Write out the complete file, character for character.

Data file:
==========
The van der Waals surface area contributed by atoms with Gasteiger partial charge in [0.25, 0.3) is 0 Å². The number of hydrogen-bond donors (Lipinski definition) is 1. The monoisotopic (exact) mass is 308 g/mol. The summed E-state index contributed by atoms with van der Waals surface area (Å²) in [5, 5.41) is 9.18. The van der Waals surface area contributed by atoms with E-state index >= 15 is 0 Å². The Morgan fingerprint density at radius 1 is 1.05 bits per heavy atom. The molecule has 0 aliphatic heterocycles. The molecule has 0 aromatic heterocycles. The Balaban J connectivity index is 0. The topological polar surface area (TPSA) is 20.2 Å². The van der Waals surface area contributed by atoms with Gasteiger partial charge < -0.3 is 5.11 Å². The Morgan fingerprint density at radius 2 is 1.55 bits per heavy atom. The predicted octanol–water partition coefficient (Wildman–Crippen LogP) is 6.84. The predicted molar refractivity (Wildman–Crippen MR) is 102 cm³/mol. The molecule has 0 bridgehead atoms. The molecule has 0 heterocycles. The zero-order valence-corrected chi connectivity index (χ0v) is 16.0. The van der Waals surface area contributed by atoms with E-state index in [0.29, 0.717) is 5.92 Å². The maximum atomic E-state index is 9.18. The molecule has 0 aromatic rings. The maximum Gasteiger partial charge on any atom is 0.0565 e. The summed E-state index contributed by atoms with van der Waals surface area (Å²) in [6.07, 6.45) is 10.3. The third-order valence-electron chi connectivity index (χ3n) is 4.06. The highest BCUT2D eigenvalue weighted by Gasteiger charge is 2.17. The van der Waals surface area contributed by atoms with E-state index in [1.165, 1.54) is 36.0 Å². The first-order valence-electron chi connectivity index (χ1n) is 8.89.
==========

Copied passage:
The van der Waals surface area contributed by atoms with Gasteiger partial charge in [0.25, 0.3) is 0 Å². The number of hydrogen-bond donors (Lipinski definition) is 1. The monoisotopic (exact) mass is 308 g/mol. The summed E-state index contributed by atoms with van der Waals surface area (Å²) in [5, 5.41) is 9.18. The van der Waals surface area contributed by atoms with E-state index >= 15 is 0 Å². The Morgan fingerprint density at radius 1 is 1.05 bits per heavy atom. The molecule has 0 aliphatic heterocycles. The molecule has 0 aromatic heterocycles. The Balaban J connectivity index is 0. The topological polar surface area (TPSA) is 20.2 Å². The van der Waals surface area contributed by atoms with Gasteiger partial charge < -0.3 is 5.11 Å². The Morgan fingerprint density at radius 2 is 1.55 bits per heavy atom. The predicted octanol–water partition coefficient (Wildman–Crippen LogP) is 6.84. The predicted molar refractivity (Wildman–Crippen MR) is 102 cm³/mol. The molecule has 0 bridgehead atoms. The molecule has 0 heterocycles. The zero-order valence-corrected chi connectivity index (χ0v) is 16.0. The van der Waals surface area contributed by atoms with E-state index in [0.29, 0.717) is 5.92 Å². The maximum atomic E-state index is 9.18. The molecule has 0 aromatic rings. The maximum Gasteiger partial charge on any atom is 0.0565 e. The summed E-state index contributed by atoms with van der Waals surface area (Å²) in [6.07, 6.45) is 10.3. The third-order valence-electron chi connectivity index (χ3n) is 4.06. The highest BCUT2D eigenvalue weighted by Gasteiger charge is 2.17. The van der Waals surface area contributed by atoms with E-state index in [1.165, 1.54) is 36.0 Å². The first-order valence-electron chi connectivity index (χ1n) is 8.89.